• Judet
  • CT Scan
  • Evaluates extent of posterior injuries and
    retroperitoneal bleeding, superior imaging of
    sacrum and acetabulum, associated injuries

13
Imaging
  • AP VIEW
  • Identifies most fractures
  • Look for disruption in iliopubic and ilioischial
    lines, sacral foramina, radiographic U, Shentons
    Lines
  • Following are abnormal
  • Symphysis gt5mm
  • Vertical offset left vs. right rami (gt1-2mm)
  • SI joint gt 5mm

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15
  • Inlet view
  • X-ray beam at 60o to plate directed towards feet
  • Used to look for AP displacement of ring
    fractures.
  • Outlet view
  • Beam aimed 30o towards head
  • Used to see Sup-Inf displacement.

16
Imaging
  • Look for any evidence of damage to the posterior
    pelvic structures
  • Clues on X-rays
  • L5 transverse process avulsion (iliolumbar
    ligament)
  • Ischial spine avulsion (sacrospinous ligament)
  • Unable to clearly make out sacral foramina
  • Assymmetry of sacral foramina
  • Avulsion at lower lip of lateral sacrum
    (sacrotuberous ligament)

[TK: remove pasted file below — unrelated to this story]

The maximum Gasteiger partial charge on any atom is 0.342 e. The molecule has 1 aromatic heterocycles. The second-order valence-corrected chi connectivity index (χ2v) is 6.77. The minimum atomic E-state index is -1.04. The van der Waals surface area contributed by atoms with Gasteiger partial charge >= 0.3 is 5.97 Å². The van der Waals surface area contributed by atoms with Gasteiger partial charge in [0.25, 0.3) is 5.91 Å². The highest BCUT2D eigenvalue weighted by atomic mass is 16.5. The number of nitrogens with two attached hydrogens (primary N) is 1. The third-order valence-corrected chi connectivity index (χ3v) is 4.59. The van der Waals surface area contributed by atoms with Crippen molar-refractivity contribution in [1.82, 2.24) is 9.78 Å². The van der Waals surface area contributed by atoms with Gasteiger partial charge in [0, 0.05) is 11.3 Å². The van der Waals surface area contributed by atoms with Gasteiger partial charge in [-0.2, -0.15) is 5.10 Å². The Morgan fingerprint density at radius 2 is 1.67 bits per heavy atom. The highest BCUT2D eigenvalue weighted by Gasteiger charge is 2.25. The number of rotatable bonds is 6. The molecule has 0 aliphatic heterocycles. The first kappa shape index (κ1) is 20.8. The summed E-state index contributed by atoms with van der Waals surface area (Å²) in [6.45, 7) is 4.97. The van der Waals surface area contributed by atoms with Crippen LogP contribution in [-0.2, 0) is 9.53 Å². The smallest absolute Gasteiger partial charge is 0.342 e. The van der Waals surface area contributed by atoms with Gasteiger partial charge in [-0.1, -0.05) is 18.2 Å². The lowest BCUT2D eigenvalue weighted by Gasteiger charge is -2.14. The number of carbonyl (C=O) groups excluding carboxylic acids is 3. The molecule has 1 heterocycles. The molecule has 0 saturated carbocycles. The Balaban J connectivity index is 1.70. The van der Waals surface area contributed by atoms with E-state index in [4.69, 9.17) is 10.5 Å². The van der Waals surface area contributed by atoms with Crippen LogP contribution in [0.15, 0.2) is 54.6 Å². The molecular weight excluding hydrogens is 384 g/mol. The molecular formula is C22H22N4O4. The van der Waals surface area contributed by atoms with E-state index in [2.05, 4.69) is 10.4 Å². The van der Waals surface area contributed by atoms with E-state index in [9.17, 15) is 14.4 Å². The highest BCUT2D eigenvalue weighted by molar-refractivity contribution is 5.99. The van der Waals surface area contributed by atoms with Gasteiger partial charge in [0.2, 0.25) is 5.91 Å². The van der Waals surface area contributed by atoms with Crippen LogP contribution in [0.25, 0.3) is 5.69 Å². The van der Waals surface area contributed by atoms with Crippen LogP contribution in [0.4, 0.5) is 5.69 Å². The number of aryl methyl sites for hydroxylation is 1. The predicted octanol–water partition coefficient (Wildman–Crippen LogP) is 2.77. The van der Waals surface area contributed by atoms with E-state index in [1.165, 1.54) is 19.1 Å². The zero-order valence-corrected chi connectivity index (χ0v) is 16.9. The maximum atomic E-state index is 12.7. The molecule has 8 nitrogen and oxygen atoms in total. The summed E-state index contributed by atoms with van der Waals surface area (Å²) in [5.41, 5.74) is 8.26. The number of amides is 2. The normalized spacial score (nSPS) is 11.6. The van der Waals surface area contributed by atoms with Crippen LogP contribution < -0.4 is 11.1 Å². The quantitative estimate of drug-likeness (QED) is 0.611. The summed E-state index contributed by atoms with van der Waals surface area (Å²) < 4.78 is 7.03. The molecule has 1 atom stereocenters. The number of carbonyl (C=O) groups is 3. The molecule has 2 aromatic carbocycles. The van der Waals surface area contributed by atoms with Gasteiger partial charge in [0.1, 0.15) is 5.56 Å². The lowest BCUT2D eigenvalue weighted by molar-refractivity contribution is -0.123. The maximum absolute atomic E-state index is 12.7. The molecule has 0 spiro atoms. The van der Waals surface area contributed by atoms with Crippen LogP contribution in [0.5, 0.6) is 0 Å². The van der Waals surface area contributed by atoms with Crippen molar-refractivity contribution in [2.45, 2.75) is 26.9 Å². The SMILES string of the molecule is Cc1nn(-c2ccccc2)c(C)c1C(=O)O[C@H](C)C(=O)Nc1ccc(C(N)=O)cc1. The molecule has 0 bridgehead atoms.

17
Pelvic Fracture Complications
  • Hemorrhage up to 6L of blood can collect in
    retroperitoneal space!
  • Open high mortality if not recognized
    communication to rectum, vagina, skin
  • examine posterior skin carefully, do not probe
    wounds,
  • perineal wounds operative debridement/irrigation
    ,
  • rectum diverting colostomy

18
Pelvic Fracture Complications
  • Urologic Injury (15) of symphysis have
    highest incidence of urologic injury,
  • Microhematuria no need for cystourethrogram
  • Gross hematuria cystourethrogram CT
  • Neurologic Injury with sacral , sx of cauda
    equina, plexopathy, radiculopathy

19
Pelvic Fracture Complications
  • Gynecologic Injury laceration, abruption,
    uterine perforation
  • Intra-abdominal Injury rectum, colon, small
    bowel
  • Injuries by Association due to high force
    mechanism thoracic aortic rupture, diaphragmatic
    rupture

20
Pelvic Fractures
  • 5 General Categories
  • 1. Pelvic Ring
  • 2. Acetabular
  • 3. Sacral
  • 4. Avulsion type
  • 5. Single bone

21
Pelvic Ring Fractures
  • Young Classification System
  • Differentiates fracture patterns based on
    mechanism of injury/direction of causative force
  • 3 major fracture patterns
  • 1. lateral compression (50)
  • 2. antero-posterior compression (25)
  • 3. vertical shear (5)

22
Young Classification
  • Lateral Compression
  • (50) transverse of pubic rami, ipsilateral
    or contralateral to posterior injury
  • LC I sacral compression on side of impact
  • LC II iliac wing on side of impact